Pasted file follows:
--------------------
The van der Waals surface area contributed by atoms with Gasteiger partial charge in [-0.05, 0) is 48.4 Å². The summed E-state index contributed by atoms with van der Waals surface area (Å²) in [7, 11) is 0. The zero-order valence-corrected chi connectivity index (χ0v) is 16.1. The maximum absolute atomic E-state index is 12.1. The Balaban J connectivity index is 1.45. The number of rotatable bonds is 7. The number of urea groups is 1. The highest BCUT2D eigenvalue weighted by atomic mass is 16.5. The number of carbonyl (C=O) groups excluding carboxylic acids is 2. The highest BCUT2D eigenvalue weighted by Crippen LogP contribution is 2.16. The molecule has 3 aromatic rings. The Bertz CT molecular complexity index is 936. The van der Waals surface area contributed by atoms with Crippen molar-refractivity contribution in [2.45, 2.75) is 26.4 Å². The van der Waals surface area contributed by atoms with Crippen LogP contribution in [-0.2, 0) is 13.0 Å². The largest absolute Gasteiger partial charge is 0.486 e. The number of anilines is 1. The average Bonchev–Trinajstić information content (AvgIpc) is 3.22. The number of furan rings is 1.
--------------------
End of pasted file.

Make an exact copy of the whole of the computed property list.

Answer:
The van der Waals surface area contributed by atoms with Gasteiger partial charge in [-0.05, 0) is 48.4 Å². The summed E-state index contributed by atoms with van der Waals surface area (Å²) in [7, 11) is 0. The zero-order valence-corrected chi connectivity index (χ0v) is 16.1. The maximum absolute atomic E-state index is 12.1. The Balaban J connectivity index is 1.45. The number of rotatable bonds is 7. The number of urea groups is 1. The highest BCUT2D eigenvalue weighted by atomic mass is 16.5. The number of carbonyl (C=O) groups excluding carboxylic acids is 2. The highest BCUT2D eigenvalue weighted by Crippen LogP contribution is 2.16. The molecule has 3 aromatic rings. The Bertz CT molecular complexity index is 936. The van der Waals surface area contributed by atoms with Crippen molar-refractivity contribution in [2.45, 2.75) is 26.4 Å². The van der Waals surface area contributed by atoms with Crippen LogP contribution in [-0.2, 0) is 13.0 Å². The largest absolute Gasteiger partial charge is 0.486 e. The number of anilines is 1. The average Bonchev–Trinajstić information content (AvgIpc) is 3.22. The number of furan rings is 1.